The practice of democracy, the practice by which we may form a more perfect union, is not that different from the practice by which we try to move in deliberate but halting steps toward a more just world that embraces the presence of God. The practice of democracy does not begin at the ballot box, though the ballot is a necessary part of the practice. The actual democratic practice begins in the face to face conversation of two residents. The growth of this conversation outwards, in concentric circles, is the growth of a democratic movement. The essential moment is a moment of respect and response. It is a moment in which I hear your word as someone who is not me, someone who is outside me and not subject to my whims and wishes, yet someone who can and does challenge me to move toward the right and the just. By listening and responding, by arguing and parrying, by sharing essential concerns of community, we create a bond that can only be called political. The move beyond the dyadic conversation toward a third person and then on, is a move that differs in degree but not in kind. There is a challenge, as we move outward, to retain the essential core gesture of response, of recognizing the individuality of the voice as, in the move from one concentric circle to the next, the conversation grows to form a community and then a constituency. However, if grounded in that initial moment of face to face response, the constituency and even, ultimately, the country retains the aura of persons in a polity rather than the faceless mass of a “crowd” or a “mob”. This is what is threatened when the political conversation is controlled by Super Pacs and their mega-donors—the space and the ability to practice democracy. Continue reading
There are two different forces arrayed against gun control in the current debate—the forces of opposition and the forces of obfuscation. The forces of opposition are those whose allegiance to gun ownership brooks neither compromise nor debate. The forces of obfuscation are a more challenging opponent. Their stance is not a fealty to gun ownership per se, nor a mindless chanting of the fantastical slogans of opposition to government tyranny, neither are they simple supporters of easy and universal access to guns. They think gun owners should be trained, perhaps even licensed. Guns should be regulated. However, they stand on the peak of an Olympus of their own making from where they can discern that the territory is far more complicated than you know (you on the right, you on the left) and therefore none of your solutions are really helpful. Most mass killings were not carried out by people with rifles. Most of the gun violence in this country does not involve the types of weapons that the current and proposed laws would regulate or ban.
More importantly, nobody who is writing in support of gun control actually knows of what they speak. The editorial writers and pundits make rookie mistakes when speaking of weapons and ammunition. It’s enough to make you laugh out loud. Then, there is the fact that in the midst of a violent assault by a man armed with a gun it is better to be armed than unarmed; teaching people to defend themselves with furniture or their laptops is tragically absurd. Finally, those on the gun control side of the aisle need to admit that there are actually bad and violent people in this country and a person should defend themselves and their family. Ultimately, the obfuscator’s final argument (and Sam Harris has written one of the more eloquent of these) is that he has a gun, and he is trained to use it, and therefore he knows more about both the problem, and the problems with all the solutions, than you do. Continue reading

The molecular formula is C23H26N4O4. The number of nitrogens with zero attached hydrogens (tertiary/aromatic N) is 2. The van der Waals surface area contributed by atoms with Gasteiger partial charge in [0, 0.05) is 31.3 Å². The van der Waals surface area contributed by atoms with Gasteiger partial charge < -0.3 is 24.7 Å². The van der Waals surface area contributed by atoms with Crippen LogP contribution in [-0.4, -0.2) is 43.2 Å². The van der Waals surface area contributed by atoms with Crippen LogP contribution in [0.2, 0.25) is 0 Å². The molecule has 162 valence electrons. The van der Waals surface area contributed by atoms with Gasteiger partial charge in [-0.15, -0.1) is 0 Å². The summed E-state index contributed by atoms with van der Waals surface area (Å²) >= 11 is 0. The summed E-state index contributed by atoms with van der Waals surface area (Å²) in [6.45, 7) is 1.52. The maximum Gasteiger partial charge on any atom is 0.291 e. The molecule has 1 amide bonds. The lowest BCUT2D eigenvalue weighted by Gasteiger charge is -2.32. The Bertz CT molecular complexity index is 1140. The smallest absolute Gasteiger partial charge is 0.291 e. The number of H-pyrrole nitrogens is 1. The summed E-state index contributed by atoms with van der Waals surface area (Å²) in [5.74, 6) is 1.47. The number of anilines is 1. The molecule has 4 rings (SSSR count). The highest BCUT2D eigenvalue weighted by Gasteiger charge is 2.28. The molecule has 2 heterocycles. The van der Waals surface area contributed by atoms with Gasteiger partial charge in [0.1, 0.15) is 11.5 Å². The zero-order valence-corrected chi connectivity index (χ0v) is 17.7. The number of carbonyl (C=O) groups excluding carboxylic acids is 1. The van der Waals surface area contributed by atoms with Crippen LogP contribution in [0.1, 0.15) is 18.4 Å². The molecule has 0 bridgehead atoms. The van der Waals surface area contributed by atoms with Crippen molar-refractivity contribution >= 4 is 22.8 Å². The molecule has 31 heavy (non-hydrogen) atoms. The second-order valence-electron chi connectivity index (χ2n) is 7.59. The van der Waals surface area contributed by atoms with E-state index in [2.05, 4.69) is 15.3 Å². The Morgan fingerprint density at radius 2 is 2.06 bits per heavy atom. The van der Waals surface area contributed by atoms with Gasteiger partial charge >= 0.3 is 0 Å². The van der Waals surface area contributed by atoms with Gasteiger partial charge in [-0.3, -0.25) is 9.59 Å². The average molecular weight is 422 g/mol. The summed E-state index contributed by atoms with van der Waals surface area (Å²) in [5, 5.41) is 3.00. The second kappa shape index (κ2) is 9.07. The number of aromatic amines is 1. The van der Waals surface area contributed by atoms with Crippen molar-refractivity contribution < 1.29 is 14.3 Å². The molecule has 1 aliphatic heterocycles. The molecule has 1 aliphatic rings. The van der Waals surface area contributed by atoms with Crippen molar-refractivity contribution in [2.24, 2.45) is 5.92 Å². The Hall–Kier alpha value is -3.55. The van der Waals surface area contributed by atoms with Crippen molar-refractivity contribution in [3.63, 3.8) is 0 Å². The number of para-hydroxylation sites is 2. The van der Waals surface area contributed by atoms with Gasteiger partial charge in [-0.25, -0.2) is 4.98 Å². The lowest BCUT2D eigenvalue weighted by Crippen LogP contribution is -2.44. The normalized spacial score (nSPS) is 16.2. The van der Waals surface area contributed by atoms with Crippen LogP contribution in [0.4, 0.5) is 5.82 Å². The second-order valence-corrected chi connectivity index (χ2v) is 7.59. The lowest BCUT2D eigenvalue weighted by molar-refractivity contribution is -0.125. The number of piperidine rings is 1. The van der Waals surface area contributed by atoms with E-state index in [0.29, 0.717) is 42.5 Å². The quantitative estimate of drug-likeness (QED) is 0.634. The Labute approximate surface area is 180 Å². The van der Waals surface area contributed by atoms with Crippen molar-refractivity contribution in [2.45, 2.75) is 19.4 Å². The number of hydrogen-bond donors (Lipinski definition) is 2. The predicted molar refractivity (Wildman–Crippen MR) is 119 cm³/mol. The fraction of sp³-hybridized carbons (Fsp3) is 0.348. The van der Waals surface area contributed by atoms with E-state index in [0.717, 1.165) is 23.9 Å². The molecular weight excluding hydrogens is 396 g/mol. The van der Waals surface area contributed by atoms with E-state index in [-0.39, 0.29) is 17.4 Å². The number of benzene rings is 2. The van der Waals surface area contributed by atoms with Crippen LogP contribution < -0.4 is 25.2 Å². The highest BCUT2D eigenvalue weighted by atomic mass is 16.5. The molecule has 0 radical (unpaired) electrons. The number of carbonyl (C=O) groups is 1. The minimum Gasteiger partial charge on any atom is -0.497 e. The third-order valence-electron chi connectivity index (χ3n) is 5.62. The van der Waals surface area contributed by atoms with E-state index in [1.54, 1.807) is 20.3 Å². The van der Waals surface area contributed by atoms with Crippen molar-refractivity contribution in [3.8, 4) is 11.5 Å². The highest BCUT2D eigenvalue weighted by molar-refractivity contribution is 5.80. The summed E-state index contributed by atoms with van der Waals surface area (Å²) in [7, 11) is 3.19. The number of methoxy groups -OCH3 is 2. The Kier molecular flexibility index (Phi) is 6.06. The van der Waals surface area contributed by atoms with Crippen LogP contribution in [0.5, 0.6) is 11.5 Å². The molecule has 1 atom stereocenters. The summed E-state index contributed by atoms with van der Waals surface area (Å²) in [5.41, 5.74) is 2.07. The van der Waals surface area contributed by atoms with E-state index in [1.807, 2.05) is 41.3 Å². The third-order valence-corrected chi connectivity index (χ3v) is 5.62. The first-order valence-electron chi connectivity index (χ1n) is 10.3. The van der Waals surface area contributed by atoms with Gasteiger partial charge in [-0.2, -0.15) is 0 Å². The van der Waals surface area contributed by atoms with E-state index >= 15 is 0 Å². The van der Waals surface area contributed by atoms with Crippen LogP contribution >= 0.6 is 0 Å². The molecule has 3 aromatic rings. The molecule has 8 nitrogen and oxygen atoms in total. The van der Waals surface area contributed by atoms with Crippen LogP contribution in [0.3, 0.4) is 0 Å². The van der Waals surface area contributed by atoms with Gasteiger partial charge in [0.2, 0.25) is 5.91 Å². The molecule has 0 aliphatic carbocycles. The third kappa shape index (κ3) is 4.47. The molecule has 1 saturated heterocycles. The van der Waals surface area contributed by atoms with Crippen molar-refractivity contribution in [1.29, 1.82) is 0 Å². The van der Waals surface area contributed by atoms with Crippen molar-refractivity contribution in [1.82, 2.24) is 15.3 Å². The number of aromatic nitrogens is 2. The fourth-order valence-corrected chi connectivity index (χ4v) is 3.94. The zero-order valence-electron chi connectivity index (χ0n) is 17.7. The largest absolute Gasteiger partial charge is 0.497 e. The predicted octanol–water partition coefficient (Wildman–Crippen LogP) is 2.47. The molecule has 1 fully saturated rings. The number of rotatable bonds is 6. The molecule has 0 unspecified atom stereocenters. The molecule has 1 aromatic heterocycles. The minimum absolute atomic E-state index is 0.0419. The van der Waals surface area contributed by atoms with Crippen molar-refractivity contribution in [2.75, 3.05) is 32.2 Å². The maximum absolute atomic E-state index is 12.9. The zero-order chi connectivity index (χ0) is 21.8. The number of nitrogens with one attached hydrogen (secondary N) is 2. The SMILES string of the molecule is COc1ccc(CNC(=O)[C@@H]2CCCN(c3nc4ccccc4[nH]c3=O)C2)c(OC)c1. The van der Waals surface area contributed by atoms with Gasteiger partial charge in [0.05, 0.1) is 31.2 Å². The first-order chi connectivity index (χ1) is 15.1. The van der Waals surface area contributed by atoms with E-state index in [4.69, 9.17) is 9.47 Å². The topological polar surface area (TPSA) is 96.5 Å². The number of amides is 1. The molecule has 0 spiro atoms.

my latest piece on The Daily Beast:
On November 17 of last year, the two-month anniversary of the beginning of Occupy Wall Street in Zuccotti Park, I found myself singing and dancing to a Hassidic tune in downtown Los Angeles’s Bank of America plaza. I was among more than a hundred protestors from Occupy L.A., and facing a phalanx of police with riot equipment. Singing and dancing seemed the most appropriate thing to do at that time in that place.
continue reading here.
My latest piece in Sh’ma: A Journal of Jewish Ideas
The prophets were not democrats. Addressing a gathering of citizens petitioning their elected leaders for the redress of grievances, I have sometimes felt as though I were channeling Rev. Martin Luther King Jr. or Rabbi Abraham Joshua Heschel. Especially if I was “in the zone,” the exact words would flow through me and I would feel a direct and deep connection with the people I was talking to, and, at the same time, I would be able to focus the right amount of anger at the people I was talking about. I suspect that when King and Heschel were “in the zone,” they felt that they were channeling Isaiah or Amos. It is anybody’s guess who Amos and Isaiah thought they were channeling. This, however, is not democracy. The use of words and rhetoric in a manner moving and poetic in order to focus the righteous rage of citizens on the sources of injustice is not democracy. It may, at times, be one aspect of a democratic culture.
continue reading here
Best wishes to everyone for a sweet and just New Year.
This is my latest piece, published in the Daily Beast’s Open Zion blog.
Much has been made of the choice of Rabbi Meir Soloveichik as the invocation speaker at the opening of today’s Republican National convention. In part this is because Meir Soloveichik is the scion of a storied rabbinic family whose patriarch, a student of Rabbi Elijah Gaon of Vilna, established one of the great Lithunian Yeshivot in Brisk (Brest-Litovsk) in the eighteenth century. The unbroken continuity of that rabbinic line yielded one of the greatest rabbis, talmudists and Jewish thinkers of the twentieth century—Rabbi Joseph Baer Soloveitchik, known to his students as “the Rov” or simply the Rabbi.
continue reading here